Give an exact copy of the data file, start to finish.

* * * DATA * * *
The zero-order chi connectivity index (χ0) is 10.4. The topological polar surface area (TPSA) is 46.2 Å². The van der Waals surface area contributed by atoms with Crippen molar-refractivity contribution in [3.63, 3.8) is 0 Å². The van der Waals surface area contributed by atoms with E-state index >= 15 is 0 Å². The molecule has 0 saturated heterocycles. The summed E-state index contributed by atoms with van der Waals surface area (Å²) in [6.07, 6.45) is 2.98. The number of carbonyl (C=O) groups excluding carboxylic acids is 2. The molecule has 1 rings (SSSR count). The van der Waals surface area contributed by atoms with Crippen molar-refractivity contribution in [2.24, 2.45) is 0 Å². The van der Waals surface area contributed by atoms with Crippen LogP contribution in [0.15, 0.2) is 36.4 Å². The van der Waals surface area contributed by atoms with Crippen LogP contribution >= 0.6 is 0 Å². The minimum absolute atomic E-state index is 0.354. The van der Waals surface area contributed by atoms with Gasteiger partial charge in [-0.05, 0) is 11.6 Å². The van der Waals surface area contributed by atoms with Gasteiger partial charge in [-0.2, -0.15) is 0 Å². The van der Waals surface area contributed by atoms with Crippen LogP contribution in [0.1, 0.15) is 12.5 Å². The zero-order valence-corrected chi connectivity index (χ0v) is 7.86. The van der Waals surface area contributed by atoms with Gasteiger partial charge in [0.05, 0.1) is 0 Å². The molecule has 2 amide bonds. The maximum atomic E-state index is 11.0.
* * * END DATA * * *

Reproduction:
The zero-order chi connectivity index (χ0) is 10.4. The topological polar surface area (TPSA) is 46.2 Å². The van der Waals surface area contributed by atoms with Crippen molar-refractivity contribution in [3.63, 3.8) is 0 Å². The van der Waals surface area contributed by atoms with E-state index >= 15 is 0 Å². The molecule has 0 saturated heterocycles. The summed E-state index contributed by atoms with van der Waals surface area (Å²) in [6.07, 6.45) is 2.98. The number of carbonyl (C=O) groups excluding carboxylic acids is 2. The molecule has 1 rings (SSSR count). The van der Waals surface area contributed by atoms with Crippen molar-refractivity contribution in [2.24, 2.45) is 0 Å². The van der Waals surface area contributed by atoms with Crippen LogP contribution in [0.15, 0.2) is 36.4 Å². The van der Waals surface area contributed by atoms with Crippen LogP contribution >= 0.6 is 0 Å². The minimum absolute atomic E-state index is 0.354. The van der Waals surface area contributed by atoms with Gasteiger partial charge in [-0.05, 0) is 11.6 Å². The van der Waals surface area contributed by atoms with Gasteiger partial charge in [-0.2, -0.15) is 0 Å². The van der Waals surface area contributed by atoms with Crippen LogP contribution in [0.1, 0.15) is 12.5 Å². The zero-order valence-corrected chi connectivity index (χ0v) is 7.86. The van der Waals surface area contributed by atoms with Gasteiger partial charge in [0.05, 0.1) is 0 Å². The molecule has 2 amide bonds. The maximum atomic E-state index is 11.0.